330 Adalberta

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330 Adalberta
Discovery [1]
Discovered by M. F. Wolf
Discovery site Heidelberg Obs.
Discovery date 2 February 1910
MPC designation (330) Adalberta
Named after
Adalbert Merx
(discoverer's family)
Adalbert Krüger (astronomer)[2]
A910 CB · 1937 AD
1951 SW · 1974 OQ
1978 PS1 · 1978 QJ3
1980 EE
main-belt · (inner)[3]
Orbital characteristics[1]
Epoch 16 February 2017 (JD 2457800.5)
Uncertainty parameter 0
Observation arc 106.36 yr (38,848 days)
Aphelion 3.0929 AU
Perihelion 1.8426 AU
2.4677 AU
Eccentricity 0.2533
3.88 yr (1,416 days)
0° 15m 15.12s / day
Inclination 6.7569°
Physical characteristics
Dimensions 9.111±0.303 km[4]
9.84 km (calculated)[3]
3.5553±0.0001 h[5]
0.20 (assumed)[3]
12.30[4] · 12.4[1][3] · 12.46±0.26[6]

330 Adalberta, provisional designation A910 CB, is a stony asteroid from the inner regions of the asteroid belt, approximately 9.5 kilometers in diameter. It is likely named for either Adalbert Merx or Adalbert Krüger. It was discovered by Max Wolf in 1910. In the 1980s, the asteroid's permanent designation was reassigned from the non-existent object 1892 X.[a][2][7]


Adalberta was discovered on 2 February 1910, by German astronomer Max Wolf at Heidelberg Observatory in southern Germany.[7]

Previously, on 18 March 1892, another body discovered by Max Wolf with the provisional designation 1892 X was originally designated 330 Adalberta, but was subsequently lost and never recovered (also see Lost minor planet). In 1982, it was determined that Wolf erroneously measured two images of stars, not asteroids. As it was a false positive and the body never existed,[a] the name Adalberta and number "330" was then reused for this asteroid, A910 CB. MPC citation was published on 6 June 1982 (M.P.C. 6939).[2][8]

Orbit and classification[edit]

The S-type asteroid orbits the Sun in the inner main-belt at a distance of 1.8–3.1 AU once every 3 years and 11 months (1,416 days). Its orbit has an eccentricity of 0.25 and an inclination of 7° with respect to the ecliptic.[1] Adalberta's observation arc begins with its official discovery observation at Heidelberg in 1910.[7]

Physical characteristics[edit]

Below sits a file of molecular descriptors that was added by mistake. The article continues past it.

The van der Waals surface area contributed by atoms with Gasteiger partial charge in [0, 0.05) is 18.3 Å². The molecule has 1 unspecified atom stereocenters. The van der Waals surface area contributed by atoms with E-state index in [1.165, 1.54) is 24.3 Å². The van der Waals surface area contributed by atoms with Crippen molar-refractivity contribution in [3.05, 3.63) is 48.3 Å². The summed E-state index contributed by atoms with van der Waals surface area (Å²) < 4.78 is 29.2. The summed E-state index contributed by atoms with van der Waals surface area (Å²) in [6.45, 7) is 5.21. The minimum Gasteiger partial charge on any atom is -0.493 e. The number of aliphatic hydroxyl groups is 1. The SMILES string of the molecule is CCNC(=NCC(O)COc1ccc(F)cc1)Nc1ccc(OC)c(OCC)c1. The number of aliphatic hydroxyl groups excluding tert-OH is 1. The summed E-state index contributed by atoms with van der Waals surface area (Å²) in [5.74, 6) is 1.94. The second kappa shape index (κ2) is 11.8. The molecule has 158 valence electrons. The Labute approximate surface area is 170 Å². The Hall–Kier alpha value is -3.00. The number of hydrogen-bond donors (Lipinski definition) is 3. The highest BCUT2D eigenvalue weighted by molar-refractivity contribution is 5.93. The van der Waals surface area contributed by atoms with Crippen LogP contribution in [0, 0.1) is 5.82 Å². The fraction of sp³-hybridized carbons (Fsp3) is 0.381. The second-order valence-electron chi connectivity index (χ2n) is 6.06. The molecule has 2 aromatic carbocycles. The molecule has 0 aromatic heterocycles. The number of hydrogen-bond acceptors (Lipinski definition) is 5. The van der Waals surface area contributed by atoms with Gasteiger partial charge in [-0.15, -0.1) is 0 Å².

Rotation period[edit]

In 2013, a rotational lightcurve of Adalberta was obtained from photometric observations at Los Algarrobos Observatory (I38) in Uruguay. Light-curve analysis gave a well-defined rotation period of 3.5553 hours with a brightness variation of 0.44 magnitude (U=3).[5]

Diameter and albedo[edit]

According to the survey carried out by NASA's Wide-field Infrared Survey Explorer with its subsequent NEOWISE mission, Adalberta measures 9.11 kilometers in diameter, and its surface has an albedo of 0.256,[4] while the Collaborative Asteroid Lightcurve Link assumes a standard albedo for stony asteroids of 0.20 and calculates a diameter of 9.84 kilometers using an absolute magnitude of 12.4.[3]


This minor planet was named in honor of the discoverer's father-in-law, Adalbert Merx (after whom another minor planet 808 Merxia is also named). However it is also possible that it was named for Adalbert Krüger (1832–1896), a German astronomer and editor of the Astronomische Nachrichten, which was one of the first international journals in the field of astronomy.[2] Naming citation was first mentioned in The Names of the Minor Planets by Paul Herget in 1955 (H 37).[2]


  1. ^ a b In 1982, a reexamination of the original plates by Richard Martin West, C. Madsen, and Lutz D. Schmadel showed that 1892 X were galactic stars.[9]


  1. ^ a b c d "JPL Small-Body Database Browser: 330 Adalberta (A910 CB)" (2016-06-13 last obs.). Jet Propulsion Laboratory. Retrieved 5 January 2017. 
  2. ^ a b c d e Schmadel, Lutz D. (2007). Dictionary of Minor Planet Names – (330) Adalberta. Springer Berlin Heidelberg. p. 43. ISBN 978-3-540-00238-3. Retrieved 5 January 2017. 
  3. ^ a b c d e f "LCDB Data for (330) Adalberta". Asteroid Lightcurve Database (LCDB). Retrieved 5 January 2017. 
  4. ^ a b c d Masiero, Joseph R.; Mainzer, A. K.; Grav, T.; Bauer, J. M.; Cutri, R. M.; Nugent, C.; et al. (November 2012). "Preliminary Analysis of WISE/NEOWISE 3-Band Cryogenic and Post-cryogenic Observations of Main Belt Asteroids". The Astrophysical Journal Letters. 759 (1): 5. arXiv:1209.5794Freely accessible. Bibcode:2012ApJ...759L...8M. doi:10.1088/2041-8205/759/1/L8. Retrieved 5 January 2017. 
  5. ^ a b Alavarez, Eduardo Manuel; Pilcher, Frederick (January 2014). "Period Determination for 330 Adalberta: A Low Numbered Asteroid with a Previously Unknown Period". The Minor Planet Bulletin. 41 (1): 23–24. Bibcode:2014MPBu...41...23A. ISSN 1052-8091. Retrieved 5 January 2017. 
  6. ^ Veres, Peter; Jedicke, Robert; Fitzsimmons, Alan; Denneau, Larry; Granvik, Mikael; Bolin, Bryce; et al. (November 2015). "Absolute magnitudes and slope parameters for 250,000 asteroids observed by Pan-STARRS PS1 - Preliminary results". Icarus. 261: 34–47. arXiv:1506.00762Freely accessible. Bibcode:2015Icar..261...34V. doi:10.1016/j.icarus.2015.08.007. Retrieved 5 January 2017. 
  7. ^ a b c "330 Adalberta (A910 CB)". Minor Planet Center. Retrieved 5 January 2017. 
  8. ^ "MPC/MPO/MPS Archive". Minor Planet Center. Retrieved 5 January 2017. 
  9. ^ West, R. M.; Madsen, C.; Schmadel, L. D. (June 1982). "On the reality of minor planet /330/ Adalberta". Astronomy and Astrophysics: 198–202. Bibcode:1982A&A...110..198W. Retrieved 5 January 2017. 

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